Sellers who do no register or comply with new regulations, which are set to take effect 90 days from passage, would be subject to severe penalties, including up to three years in prison.
Monday was an important day for the vape industry, marking the comment period deadline for revisions to the Preventing Online Sales of E-Cigarettes to Children Act, which were included in the 2021 omnibus spending bill recently passed by Congress.
The amended bill, known as the PACT Act (Prevent All Cigarette Trafficking), modifies the definition of “cigarettes” to include any vaping product, whether it contain nicotine or not. These changes prohibit Electronic Nicotine Delivery Systems (ENDS) from being sent to consumers through the United States Postal Service, influencing other common carriers such as FedEx, which announced it would ban the delivery of vaping products as of March 1, 2021.
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The impacts of this revamped bill on the vaping industry would be seismic, with groups like the California Cannabis Industry Association (CCIA) rallying consumers to make their voices heard before the comment period ended on the 22nd.
The USPS Rule on Hazardous, Restricted, and Perishable Mail in the pending bill includes products that are legal under many states’ laws, including California’s. In a template letter provided to those who wish to speak out against the revisions, CCIA states that while “the undersigned businesses and organizations unambiguously support restricting the sale of tobacco and nicotine to minors”, the proposed changes to USPS “could unintentionally regulate products that Congress had no original intent of capturing” to the extreme detriment of small businesses across the country.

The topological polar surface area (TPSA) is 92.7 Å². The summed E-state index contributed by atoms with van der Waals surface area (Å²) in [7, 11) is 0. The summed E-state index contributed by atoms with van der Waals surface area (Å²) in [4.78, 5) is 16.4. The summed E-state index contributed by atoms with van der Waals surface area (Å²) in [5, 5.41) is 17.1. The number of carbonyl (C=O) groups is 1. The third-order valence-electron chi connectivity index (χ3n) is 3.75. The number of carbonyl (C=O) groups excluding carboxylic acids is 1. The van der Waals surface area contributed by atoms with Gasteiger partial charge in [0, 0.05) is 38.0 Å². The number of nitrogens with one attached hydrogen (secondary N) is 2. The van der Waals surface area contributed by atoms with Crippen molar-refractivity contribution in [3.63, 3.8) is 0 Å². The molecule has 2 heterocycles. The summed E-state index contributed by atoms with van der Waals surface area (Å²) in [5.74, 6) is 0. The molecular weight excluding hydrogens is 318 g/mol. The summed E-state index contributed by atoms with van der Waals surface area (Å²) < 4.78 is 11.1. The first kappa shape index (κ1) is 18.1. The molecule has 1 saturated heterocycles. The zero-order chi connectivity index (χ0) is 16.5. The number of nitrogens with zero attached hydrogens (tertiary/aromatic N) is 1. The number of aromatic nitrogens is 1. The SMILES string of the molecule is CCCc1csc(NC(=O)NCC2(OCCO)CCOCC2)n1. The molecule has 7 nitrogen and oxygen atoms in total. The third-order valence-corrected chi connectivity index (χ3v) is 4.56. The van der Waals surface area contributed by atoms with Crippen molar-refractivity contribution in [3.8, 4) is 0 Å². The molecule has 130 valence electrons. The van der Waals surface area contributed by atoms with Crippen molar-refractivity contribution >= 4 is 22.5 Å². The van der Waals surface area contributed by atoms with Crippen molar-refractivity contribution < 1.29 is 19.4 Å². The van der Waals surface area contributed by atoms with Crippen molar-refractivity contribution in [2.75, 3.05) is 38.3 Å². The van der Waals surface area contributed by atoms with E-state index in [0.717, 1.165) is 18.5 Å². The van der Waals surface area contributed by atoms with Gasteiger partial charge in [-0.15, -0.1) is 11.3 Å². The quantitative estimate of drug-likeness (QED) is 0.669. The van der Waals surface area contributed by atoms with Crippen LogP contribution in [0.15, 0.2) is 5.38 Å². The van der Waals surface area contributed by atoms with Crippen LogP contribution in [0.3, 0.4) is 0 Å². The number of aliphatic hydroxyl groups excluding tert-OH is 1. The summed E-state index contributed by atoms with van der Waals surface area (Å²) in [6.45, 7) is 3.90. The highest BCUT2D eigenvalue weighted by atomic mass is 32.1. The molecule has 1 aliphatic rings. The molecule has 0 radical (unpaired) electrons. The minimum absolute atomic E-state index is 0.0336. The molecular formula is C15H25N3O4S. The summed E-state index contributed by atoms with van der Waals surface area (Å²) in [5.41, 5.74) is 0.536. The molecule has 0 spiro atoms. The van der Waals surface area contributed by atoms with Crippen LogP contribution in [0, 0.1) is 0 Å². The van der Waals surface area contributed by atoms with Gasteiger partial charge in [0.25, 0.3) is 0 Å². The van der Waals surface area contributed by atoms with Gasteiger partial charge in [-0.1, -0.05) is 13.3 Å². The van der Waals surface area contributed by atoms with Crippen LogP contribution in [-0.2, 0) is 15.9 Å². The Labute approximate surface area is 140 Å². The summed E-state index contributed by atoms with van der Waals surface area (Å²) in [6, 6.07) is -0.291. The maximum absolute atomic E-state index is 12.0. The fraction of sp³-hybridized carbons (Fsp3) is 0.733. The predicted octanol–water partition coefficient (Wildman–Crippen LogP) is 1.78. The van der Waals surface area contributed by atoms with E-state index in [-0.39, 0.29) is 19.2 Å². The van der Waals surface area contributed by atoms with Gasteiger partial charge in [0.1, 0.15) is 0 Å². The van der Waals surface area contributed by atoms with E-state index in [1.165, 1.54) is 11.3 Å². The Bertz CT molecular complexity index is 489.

“This blanket limitation on mailing nicotine products,” the letter continues, “will completely cripple entire industries, including manufacturers of hemp-derived and botanical aromatic products and services.”
Should the federal government overrule these objections, opponents argue that the impacts would be felt beyond vaping, nicotine, and cannabis consumers. The beleaguered USPS, which is already floundering in the face of falling revenues, would suffer from the decline in mail volume as well as the cost of implementing more comprehensive restrictions. Users of botanical medicines like hemp-derived CBD who rely on vaping as a delivery system would struggle with access, and companies that have shifted to reliance on mail order models, particularly during the pandemic, would lose a primary source of revenue during an especially tenuous time.
Sellers who do no register or comply with these new regulations, which are set to take effect 90 days from passage, would be subject to severe penalties, including up to three years in prison. The revised bill will require companies to take on more administrative costs, as well as the aid of legal counsel in many cases, to ensure compliance and ascertain if they will even be able to function within the new regulations.
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With the comment deadline now passed, it remains to be seen whether the vaping industry will manage to turn the tide on the latest version of the Preventing Online Sales of E-Cigarettes to Children Act. It’s a law that, according to American Vaping Association President Gregory Conley, “is not a law designed to regulate the mail-order sale of vaping product to adults; it’s an attempt to eliminate it.”
This article originally appeared on Green Market Report and has been reposted with permission.